One result of the switch to new, less well-equipped markets could be that concerns arise quite quickly in those countries, and new restrictions appear quite quickly once imports ramp up beyond the local industry’s ability to manage it. So while the sector has been able, for the most part, to manage to keep exports moving and maintain similar prices, that may not continue. However, there are investments taking place in some of those new markets to increase their ability to manage wastes to a high standard.

How is the regulatory landscape changing around waste?

The key regulatory changes that affect the management of waste plastics are the new recycling targets that will boost the tonnage of material that needs to be reprocessed, and the new extended producer responsibility rules that will give producers of packaging the financial responsibility for meeting their targets. These derive from the EU’s revised waste framework directive, but it seems the UK will adopt them regardless of Brexit. The EU is also proposing new, stricter rules on how countries measure how much material has been recycled – which could impact on how attractive exports are. 

What is the potential economic impact of this changing landscape?

The key impact of the changes in regulation will be that the cost of managing waste will become a bigger part of the cost that companies incur when they put packaging on the market. If they can find ways to reduce unnecessary packaging, to increase recyclability and raise the value of recyclate, that will reduce the net costs they incur in fulfilling their new legal duties.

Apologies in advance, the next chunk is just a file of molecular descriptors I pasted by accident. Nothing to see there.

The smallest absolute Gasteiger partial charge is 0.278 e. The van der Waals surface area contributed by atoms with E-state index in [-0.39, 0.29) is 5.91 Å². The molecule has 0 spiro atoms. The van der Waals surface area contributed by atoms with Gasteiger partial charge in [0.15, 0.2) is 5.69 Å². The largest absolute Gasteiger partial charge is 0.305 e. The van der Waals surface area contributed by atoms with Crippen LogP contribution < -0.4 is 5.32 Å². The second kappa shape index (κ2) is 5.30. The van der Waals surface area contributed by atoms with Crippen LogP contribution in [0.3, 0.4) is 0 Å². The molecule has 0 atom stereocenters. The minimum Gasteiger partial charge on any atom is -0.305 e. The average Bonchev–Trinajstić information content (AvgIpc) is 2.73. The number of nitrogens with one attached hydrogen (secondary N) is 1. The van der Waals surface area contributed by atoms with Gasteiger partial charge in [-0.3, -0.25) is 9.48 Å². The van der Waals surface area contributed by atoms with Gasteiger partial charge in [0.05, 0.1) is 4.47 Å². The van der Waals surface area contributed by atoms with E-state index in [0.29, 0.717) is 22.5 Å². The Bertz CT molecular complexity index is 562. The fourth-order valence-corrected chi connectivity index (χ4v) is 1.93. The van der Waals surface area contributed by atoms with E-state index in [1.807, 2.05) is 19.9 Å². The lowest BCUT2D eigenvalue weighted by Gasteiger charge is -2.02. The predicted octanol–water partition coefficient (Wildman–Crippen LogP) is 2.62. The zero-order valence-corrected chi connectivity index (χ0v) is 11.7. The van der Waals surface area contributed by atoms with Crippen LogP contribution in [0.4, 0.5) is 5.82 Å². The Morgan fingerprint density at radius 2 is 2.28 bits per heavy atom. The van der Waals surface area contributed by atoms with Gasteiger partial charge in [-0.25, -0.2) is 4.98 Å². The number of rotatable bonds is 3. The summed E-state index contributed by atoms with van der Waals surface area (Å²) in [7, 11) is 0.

The stricter measurement rules – assuming the UK adopts them – will tend to remove a benefit that exports currently enjoy. Although they may contain contamination, they attract export recovery notes as if the whole consignment was the target material – and the whole lot tends to get counted towards recycling. In future, the PRN system seems set to disappear, and recycling will have to be calculated net of all losses through to their entry into the final recycling process.

What is the future of the sector?

That’s a big question. Hitherto, export has offered a cheap option to deal with recyclate that contains contamination. The new system, if properly implemented and enforced, would increase the incentives to reprocess waste within the UK (or at least in the EU, depending on the outcome of Brexit). Enforcement has certainly been an issue up to now, although the Environment Agency talks up the action it is taking.

We’ve already seen Veolia, Biffa and Viridor announce investments in new plastics facilities, increasing the UK’s ability to derive economic value – and jobs – from waste.

After the financial issues suffered by the last generation of specialist plastics recyclers - EcoPlastics, Closed Loop - it is very encouraging to see most of the biggest waste management firms putting money into this area. There is a major opportunity to close the loop and extract more of the value of waste in the UK; then rather than exporting our problematic material abroad, material we may still need to sell elsewhere for it to feed into production will more consistently be a genuine resource.

Peter Jones
Principal consultant at Eunomia